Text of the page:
For small and mid-sized businesses, the cloud has proven to be something of a good news, bad news proposition.
- Good news: The cloud allows these businesses to easily add new software applications.
- Bad news: Many small- and mid-sized businesses fail to think through their adoption of cloud-based applications and are finding it difficult to make them play nice with all the other technology systems they employ, either on-premises hardware or other cloud-based software.
SMB Group Inc., a Northbrough, Mass. market research firm, says in a report that the result is that many small and mid-sized companies are having a hard time making sense of the different “silos” where their information is located, as well as cloud technology that, in theory, should work with other cloud-based tech but doesn’t.
In fact, SMB Group says, integration became the top challenge for medium-sized businesses in 2013 and expected that it would become even more of a focus in 2014.
“It doesn’t take too many disconnected applications to feel the pain of productivity drains, errors, and a lack of solid data to support decision-making,” the report says. “Integration still isn’t sexy, but the improved productivity, time savings, error reduction and decision-making benefits that it enables are,” SMB Group says.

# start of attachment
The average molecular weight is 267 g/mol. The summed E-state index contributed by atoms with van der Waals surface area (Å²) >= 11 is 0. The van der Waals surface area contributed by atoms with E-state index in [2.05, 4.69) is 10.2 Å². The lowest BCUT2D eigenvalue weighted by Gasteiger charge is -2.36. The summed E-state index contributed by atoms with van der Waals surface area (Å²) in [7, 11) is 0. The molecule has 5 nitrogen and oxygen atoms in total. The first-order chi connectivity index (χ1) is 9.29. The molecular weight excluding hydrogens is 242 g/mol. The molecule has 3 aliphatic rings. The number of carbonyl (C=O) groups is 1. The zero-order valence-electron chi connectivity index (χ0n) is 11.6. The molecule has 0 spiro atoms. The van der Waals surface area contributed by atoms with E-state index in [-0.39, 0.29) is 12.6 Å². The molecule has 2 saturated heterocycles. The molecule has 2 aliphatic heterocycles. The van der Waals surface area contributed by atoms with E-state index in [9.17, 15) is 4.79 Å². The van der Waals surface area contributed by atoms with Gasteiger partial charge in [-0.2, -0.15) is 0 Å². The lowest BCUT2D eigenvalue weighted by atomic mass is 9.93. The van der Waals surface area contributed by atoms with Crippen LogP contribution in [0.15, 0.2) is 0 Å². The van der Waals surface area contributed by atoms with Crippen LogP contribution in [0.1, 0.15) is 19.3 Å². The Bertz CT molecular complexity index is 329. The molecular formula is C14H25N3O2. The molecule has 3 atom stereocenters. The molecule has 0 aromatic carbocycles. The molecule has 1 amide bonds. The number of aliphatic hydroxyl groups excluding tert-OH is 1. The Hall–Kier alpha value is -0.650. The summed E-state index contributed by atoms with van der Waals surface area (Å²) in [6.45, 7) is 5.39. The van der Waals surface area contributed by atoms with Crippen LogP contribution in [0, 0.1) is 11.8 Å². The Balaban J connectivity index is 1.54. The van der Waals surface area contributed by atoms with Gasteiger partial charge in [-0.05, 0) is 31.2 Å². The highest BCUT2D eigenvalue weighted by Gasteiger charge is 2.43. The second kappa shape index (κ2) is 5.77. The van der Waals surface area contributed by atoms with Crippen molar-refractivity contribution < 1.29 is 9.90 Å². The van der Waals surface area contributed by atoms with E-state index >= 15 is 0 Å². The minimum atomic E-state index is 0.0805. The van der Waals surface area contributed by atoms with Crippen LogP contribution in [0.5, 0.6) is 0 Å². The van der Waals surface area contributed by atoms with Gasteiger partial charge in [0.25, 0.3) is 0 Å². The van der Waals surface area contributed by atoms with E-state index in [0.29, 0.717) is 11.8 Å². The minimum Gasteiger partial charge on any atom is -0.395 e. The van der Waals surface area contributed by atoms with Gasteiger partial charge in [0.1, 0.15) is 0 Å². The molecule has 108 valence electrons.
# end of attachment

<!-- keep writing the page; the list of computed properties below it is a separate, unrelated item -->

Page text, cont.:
This is why moving their entire IT operation to the cloud could be appealing for many small- and medium-sized businesses. Rather than having a jumble of applications, hardware, middleware and operating systems, taking everything to the cloud both simplifies operations and makes integration much easier.
Avoiding Dark Clouds
But MSPs and other service providers need to be weary about pricing their services, because pricing is something that could be holding these small- and medium-sized businesses back from fully adopting cloud services. That’s because they have been victim too often of what SMG Group calls “dark clouds.”
This refers to the unfortunate practice by some providers of getting business customers in with one set of pricing, and then changing both rates and terms and conditions once the clientele have signed up.
“They have replaced monthly subscription pricing with annual contracts, tacked on added fees for all but the most basic support, and created pricing models that are almost as confusing as those of the traditional software behemoths they once berated,” SMG Group’s report says. “As SMBs push further into the cloud, they will favor vendors that stay true to the original cloud promise, and steer clear of dark clouds.”